Alexandra Duncan

Science Fiction. Fantasy. Feminism.

PIRATES ON THE BRAIN


This coming Saturday is the second annual Pirate Day at the children's book store where I work part time. Although I'll be at my other, full-time job that day, I've been on craft duty, creating a cardboard pirate ship with holes cut out for the "cannonball toss" game.

As if that weren't enough pirate-y goodness, we finally managed to see Pirates of the Caribbean: At World's End on Sunday evening. As we were discussing Orlando Bloom's relative merits on the way home, Jeremy and I realized we had just watched two entirely different movies based on our interpretations of a key Orlando Bloom scene:

Midway through the movie, said Mr. Bloom is held captive on a certain ship, and is escaping the brig each night to tie a dead body to a barrel and toss it overboard, leaving a trail for the ship's pursuers to follow. Jeremy, trusting in the stultifyingly dull nature of our Orlando and his character's general goody-two-shoes image, believes that Mr. Bloom selected these corpses from the victims of one of the ship's numerous battles.

I, on the other hand, have arrived at an entirely different conclusion through the power of deductive logic.
Fact 1: We see the trail of bodies in the water over the course of at least two days.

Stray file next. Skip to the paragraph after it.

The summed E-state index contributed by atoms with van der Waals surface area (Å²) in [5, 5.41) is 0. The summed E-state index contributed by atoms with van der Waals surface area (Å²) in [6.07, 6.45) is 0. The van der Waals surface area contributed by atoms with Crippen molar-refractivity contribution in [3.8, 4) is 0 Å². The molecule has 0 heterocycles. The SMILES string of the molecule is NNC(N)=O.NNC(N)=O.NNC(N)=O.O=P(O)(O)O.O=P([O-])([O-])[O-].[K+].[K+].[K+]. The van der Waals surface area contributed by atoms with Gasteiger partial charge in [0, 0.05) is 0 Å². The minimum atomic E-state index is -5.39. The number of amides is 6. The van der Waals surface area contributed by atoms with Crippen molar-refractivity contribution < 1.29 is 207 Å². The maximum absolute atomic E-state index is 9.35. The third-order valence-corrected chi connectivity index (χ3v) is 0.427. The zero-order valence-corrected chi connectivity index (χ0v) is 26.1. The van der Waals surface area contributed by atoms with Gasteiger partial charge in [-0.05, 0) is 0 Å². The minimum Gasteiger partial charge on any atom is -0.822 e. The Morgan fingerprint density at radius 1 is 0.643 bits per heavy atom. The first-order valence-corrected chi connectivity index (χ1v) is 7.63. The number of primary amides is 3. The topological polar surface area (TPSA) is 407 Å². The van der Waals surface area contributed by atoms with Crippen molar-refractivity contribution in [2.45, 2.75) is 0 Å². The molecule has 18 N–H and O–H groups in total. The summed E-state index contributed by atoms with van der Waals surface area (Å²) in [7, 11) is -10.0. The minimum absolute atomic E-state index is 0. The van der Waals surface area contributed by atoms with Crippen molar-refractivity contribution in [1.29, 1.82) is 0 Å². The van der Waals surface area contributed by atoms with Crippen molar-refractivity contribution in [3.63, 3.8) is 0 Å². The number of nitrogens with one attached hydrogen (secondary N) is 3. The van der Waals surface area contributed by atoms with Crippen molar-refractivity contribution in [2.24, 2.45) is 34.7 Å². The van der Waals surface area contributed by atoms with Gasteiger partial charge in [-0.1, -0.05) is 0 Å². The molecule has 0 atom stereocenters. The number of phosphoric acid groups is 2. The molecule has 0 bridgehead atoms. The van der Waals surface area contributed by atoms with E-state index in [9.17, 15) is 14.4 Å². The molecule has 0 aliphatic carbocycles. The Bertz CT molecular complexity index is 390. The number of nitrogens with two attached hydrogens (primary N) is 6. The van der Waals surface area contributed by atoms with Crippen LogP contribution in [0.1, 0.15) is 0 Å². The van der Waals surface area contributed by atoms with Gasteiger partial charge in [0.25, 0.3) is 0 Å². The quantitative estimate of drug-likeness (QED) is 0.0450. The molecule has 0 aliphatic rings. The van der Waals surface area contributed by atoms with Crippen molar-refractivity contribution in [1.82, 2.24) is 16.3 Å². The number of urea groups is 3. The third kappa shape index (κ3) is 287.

Fact 2: A ship's crew would not keep a rotting pile of corpses on board any longer than necessary. They would heave them overboard right away, friend and foe alike.
Fact 3: Orlando Bloom's character is desperate to reach the ship that is following his captors, because he believes it is his only means of rescuing his father from a fate worse than death. He has already betrayed his best friends and true love in an attempt to save dear old dad.

Therefore, since there are no handy, already-deceased bodies lying around,
I conclude that Mr. Bloom must be desperate enough to make his own corpses, killing off a crew member or fellow captive each night to use for his barrel trail.

Jeremy says I'm sick, that the filmmakers made a simple error in logic. Nevertheless, I think my interpretation makes the movie - and Orlando Bloom's character- much more interesting. Even if I am sick, I think I'll stick to my guns until someone proves me wrong; it's much more fun that way.


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